Talk About Personalized Products
Basically, Helix takes product personalization to the next level. Personalizing products has many advantages, for example customers’ craftsmanship is emphasized, and customers form a connection with the product if they have put effort into designing it (Nagle, 2017). However, writing your name on a wine label and getting the wine tailored to your DNA are two completely different things. Because DNA is pretty much as personal as you can get, there are potential drawbacks of the Helix business model. The first and most obvious issue is privacy concerns. If people are already freaking out about the cookies that are gathered on websites, why would they send their DNA to a company to get a product of which they could by a similar version in the supermarket?

Some companies using DNA sequencing store consumer data for “unspecified research” and might sell it to third parties (Niemiec & Howard, 2016: p.23). If consumers get suspicious about this, and privacy concerns rise through the roof, it might negatively impact Helix as well. Also, ethical issues such as discrimination based on DNA information are surfacing, too (Farr, 2016). Imagine that your life insurance gets to know your DNA information, this could highly impact the price you pay.

All in all, although customers like personalized products, the safety of information security measures – or even international regulations – need to be established before customers can completely trust the businesses.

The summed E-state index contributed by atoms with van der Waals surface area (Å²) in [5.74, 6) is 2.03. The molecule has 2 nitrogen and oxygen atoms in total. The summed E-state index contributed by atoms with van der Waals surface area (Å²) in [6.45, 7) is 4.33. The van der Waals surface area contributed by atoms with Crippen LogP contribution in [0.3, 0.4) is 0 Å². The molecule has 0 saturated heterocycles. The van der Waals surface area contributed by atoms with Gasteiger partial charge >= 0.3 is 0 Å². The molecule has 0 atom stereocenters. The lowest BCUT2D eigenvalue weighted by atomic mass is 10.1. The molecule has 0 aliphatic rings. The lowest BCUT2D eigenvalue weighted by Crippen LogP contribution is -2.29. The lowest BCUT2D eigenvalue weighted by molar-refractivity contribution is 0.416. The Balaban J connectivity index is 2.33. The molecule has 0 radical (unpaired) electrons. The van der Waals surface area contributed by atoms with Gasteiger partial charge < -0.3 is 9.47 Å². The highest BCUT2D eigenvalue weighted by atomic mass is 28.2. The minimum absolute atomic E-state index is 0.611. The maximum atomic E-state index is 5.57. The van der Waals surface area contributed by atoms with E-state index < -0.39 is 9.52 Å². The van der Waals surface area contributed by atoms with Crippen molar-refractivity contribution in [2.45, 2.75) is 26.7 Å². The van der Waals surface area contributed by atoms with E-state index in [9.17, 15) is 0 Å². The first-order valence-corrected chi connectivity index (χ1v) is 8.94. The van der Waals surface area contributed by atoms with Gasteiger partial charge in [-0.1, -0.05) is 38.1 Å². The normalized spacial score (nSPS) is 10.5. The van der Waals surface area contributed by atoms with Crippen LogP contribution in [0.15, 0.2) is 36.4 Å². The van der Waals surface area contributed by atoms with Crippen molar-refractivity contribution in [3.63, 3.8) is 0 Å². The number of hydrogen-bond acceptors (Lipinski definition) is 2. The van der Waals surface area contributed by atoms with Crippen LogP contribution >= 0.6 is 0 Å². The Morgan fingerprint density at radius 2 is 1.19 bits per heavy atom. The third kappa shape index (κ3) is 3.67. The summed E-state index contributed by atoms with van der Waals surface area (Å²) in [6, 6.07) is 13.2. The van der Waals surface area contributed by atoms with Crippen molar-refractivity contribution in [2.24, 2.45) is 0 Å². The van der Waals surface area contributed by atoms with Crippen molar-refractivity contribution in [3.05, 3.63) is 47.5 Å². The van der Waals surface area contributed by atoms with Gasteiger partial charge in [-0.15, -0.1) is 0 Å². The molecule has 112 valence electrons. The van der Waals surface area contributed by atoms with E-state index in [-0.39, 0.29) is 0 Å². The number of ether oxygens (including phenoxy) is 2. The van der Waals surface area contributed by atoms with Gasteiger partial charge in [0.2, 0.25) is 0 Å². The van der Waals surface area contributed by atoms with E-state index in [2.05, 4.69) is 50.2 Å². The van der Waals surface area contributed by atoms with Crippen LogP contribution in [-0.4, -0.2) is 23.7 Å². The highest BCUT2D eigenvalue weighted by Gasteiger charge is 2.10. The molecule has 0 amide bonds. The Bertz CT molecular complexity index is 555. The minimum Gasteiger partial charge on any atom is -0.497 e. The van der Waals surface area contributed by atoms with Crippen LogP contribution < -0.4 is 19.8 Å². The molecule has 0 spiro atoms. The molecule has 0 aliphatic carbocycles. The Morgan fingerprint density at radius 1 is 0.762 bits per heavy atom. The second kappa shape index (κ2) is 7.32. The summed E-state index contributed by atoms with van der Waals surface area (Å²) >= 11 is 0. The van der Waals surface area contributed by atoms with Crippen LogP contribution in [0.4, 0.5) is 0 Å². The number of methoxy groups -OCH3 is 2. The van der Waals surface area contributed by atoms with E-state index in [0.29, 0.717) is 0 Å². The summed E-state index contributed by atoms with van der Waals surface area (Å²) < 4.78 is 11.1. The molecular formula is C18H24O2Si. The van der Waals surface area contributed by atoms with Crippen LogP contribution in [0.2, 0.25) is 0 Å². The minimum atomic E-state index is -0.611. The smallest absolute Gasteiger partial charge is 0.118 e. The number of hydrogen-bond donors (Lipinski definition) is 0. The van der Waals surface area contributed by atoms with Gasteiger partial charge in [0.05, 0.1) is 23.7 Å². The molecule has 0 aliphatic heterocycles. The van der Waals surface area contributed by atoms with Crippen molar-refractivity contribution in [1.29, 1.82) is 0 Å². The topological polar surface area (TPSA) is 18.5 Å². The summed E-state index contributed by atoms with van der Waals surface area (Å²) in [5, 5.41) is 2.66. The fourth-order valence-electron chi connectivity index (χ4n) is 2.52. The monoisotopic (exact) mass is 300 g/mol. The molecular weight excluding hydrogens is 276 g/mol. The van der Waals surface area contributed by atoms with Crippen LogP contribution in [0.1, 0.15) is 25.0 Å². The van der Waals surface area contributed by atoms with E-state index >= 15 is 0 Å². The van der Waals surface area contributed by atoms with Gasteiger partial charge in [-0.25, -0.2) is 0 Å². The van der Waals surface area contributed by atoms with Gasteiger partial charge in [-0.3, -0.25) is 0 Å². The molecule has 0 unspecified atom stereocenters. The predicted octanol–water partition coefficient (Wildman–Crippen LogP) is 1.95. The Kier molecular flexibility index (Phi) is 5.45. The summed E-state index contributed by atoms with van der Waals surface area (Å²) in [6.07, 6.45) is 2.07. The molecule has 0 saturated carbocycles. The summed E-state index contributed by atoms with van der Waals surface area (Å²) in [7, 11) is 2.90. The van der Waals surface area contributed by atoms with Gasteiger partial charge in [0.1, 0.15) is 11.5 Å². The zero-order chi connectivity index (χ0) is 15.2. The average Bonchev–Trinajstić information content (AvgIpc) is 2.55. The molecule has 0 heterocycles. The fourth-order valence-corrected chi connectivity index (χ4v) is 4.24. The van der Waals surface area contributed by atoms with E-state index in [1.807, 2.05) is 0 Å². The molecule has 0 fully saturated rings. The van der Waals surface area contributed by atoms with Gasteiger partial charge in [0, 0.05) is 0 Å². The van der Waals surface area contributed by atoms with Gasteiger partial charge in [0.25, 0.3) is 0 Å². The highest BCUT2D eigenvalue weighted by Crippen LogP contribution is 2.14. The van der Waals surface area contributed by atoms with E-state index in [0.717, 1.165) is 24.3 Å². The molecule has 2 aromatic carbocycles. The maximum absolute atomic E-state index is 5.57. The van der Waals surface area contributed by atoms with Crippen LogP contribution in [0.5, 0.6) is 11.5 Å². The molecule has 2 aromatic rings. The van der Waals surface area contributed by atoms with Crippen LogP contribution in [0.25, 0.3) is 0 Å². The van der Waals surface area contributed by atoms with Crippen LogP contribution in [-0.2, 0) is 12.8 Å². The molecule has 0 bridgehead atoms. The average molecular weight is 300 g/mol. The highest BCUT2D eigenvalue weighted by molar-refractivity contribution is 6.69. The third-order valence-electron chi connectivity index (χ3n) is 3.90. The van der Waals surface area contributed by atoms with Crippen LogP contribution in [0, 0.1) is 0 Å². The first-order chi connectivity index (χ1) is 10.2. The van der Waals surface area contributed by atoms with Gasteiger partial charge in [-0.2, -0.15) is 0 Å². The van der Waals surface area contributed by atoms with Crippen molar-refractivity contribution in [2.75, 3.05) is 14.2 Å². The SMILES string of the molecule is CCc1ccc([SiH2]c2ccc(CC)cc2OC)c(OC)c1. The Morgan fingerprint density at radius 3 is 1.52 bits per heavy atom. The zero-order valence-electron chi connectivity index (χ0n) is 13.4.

The Future
In the future, Helix aims to create an “App Store” for their genomics products and services (Farr, 2016). They want to create the platform in such way that consumers can access their DNA information, browse the “App Store” to discover products that they like (Farr, 2016). The consumers just need to let their DNA be sequenced once – just like you create your Apple ID once – and can then browse the “App Store” as they wish (Farr, 2016). Helix compares their platform to the App Store rather than to Google Play, as they aim to review each seller, which is what Apple does do each app created, whereas Google takes a more lenient approach (Zhang, 2017). Right now, Helix already has 14 employees whose task it is to get to the bottom of the products developed by their featured companies (Zhang, 2017). The buzzword of the platform is that it is “dynamic” (Molteni, 2017). Helix wants to evolve and widen its platform as the research improves, resulting in more products and services to offer to their customers (Molteni, 2017).